Ideas to solve the problem of Swinford toll bridge

There are lots of solutions to the problems caused by toll collection at Swinford - what is required is political will

Ideas to solve the problem of Swinford toll bridge
30th April 2006 Jane Tomlinson

This blog was originally written in May 2006 – and I am no longer campaigning actively about the Swinford toll bridge. However my ‘Scrap the Toll’ website is still live here. It is intended to inform other people what I have already tried.

There are lots of solutions to the problems caused by toll collection at the Swinford toll bridge.

My position is that toll collection causes unnecessary long delays to traffic and unacceptable and increasing levels of pollution. Ideally we’d all use the bus, as I do, or cycle or but thousands cannot for very good reasons (such as they drive commercial vehicles, they transport children/animals/goods in their cars, buses don’t go to the place they need to, and so on.) None of my ideas below are set out as The-One-And-Only solution, they are all simply based on common sense, talking to other bridge-users and my daily observations of the bridge over 13 years. Underpinning it all is that traffic must be allowed to move steadily and safely.

I am an artist, not a transport policy expert, but I’d like now to propose, in some depth, what I think the answers might be. I have written everything I can think of irrespective of cost; a viable future-proof solution needs to be sought before the nasty question of how it gets paid for is answered, (though where an obviously money-generating answer crops up, I’ll mention it.) A combination of these ideas may form the solution we all so desperately want.


Repeal or amend the Act of Parliament (AoP) Public Act, “An Act for building a Bridge cross the River Thames, from Swinford, in the County of Berks, to Eynsham, in the County of Oxford”, 7 George III, c. 63. dated 1767 (Ref No HL/PO/PU/1/1767/7G3n22), which allows the bridge owner to collect tolls and makes the building of bridges across the river illegal for three miles either way up or down stream from Swinford.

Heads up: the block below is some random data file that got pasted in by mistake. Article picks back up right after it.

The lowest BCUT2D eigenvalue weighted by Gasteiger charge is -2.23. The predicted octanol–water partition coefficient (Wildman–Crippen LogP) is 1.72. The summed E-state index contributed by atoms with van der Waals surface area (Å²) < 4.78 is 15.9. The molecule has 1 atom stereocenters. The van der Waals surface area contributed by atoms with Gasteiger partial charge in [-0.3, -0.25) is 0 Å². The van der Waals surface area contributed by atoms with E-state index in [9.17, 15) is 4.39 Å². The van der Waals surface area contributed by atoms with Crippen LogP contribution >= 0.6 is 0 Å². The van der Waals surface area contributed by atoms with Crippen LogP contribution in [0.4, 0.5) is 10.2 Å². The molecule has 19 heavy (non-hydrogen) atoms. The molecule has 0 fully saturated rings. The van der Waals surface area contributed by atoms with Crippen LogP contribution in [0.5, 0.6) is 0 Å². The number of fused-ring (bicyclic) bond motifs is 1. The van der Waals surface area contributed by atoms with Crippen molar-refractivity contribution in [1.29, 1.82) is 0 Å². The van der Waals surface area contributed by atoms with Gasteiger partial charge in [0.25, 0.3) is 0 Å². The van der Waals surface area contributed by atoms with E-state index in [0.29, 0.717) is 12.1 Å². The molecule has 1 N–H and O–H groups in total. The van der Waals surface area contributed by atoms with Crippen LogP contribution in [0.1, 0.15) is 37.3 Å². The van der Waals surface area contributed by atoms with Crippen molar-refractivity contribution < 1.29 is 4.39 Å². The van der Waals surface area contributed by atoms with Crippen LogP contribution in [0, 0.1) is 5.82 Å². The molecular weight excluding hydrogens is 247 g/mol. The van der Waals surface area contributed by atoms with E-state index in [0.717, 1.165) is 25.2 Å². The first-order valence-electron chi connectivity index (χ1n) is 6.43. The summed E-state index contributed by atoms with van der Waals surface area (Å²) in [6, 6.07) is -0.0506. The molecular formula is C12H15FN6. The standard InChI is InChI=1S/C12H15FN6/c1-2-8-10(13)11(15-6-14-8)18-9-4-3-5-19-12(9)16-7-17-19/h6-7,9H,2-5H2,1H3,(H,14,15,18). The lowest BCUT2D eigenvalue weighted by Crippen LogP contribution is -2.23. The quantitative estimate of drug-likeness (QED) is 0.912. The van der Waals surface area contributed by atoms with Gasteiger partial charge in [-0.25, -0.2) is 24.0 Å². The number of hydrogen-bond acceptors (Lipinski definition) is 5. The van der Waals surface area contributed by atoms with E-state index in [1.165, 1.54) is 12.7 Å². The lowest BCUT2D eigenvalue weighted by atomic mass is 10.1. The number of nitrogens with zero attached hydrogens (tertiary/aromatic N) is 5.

Repealing the AoP wouldn’t be hard but we would need David Cameron’s help to do this. It was amended in 1994 to allow the owner to charge higher tolls, if you remember. I suspect that the AoP is a smoke screen and that compulsory purchase is the better way.


Oxfordshire County Council should compulsorily purchase the bridge. Tolls could be maintained and even raised temporarily to perhaps 10p or even 15p per journey per car for an agreed fixed period, say one year. The cash raised would help pay for the purchase and necessary road improvements. It would effectively then be a temporary tax on those that use the bridge, which seems fair enough to me. After all if you want something in this world you have to pay for it.


Once the tolls are scrapped some or all of these yummy things could happen to allow traffic to flow more easily:

  • Build a short single lane road going east off the B4449 just north of the toll bridge roundbout by the allotments (… sorry, allotment holders! … ) so that staff at the offices and workshops at Siemens/Magnets can get into work without getting tangled up in traffic going towards the bridge. Siemens may like to stump up some dosh for this. I believe something like this is already being discussed somewhere.
  • Build a bus lane from the B4044/B4449 roundabout to the bridge so that buses can swiftly get to the bridge and have priority over private vehicles, hopefully encouraging more people to use public transport. This is in Oxfordshire County Council’s transport plan anyway I believe, and should be started without delay, irrespective of whatever else happens.
  • Install zero-tolerance speed cameras set to no higher than 20mph or possibly even slower and slap in a couple of speed humps at either end of the bridge to ensure traffic crosses the newly toll-free bridge slowly but steadily. Speeding fines will help pay for the purchase of the bridge and necessary road improvements.
  • Impose width and weight restrictions. I’d need expert advice on what these should be, but what I do know is that humungous lorries should not be rattling over a glorious 239-year-old bridge constructed for horse-drawn transport.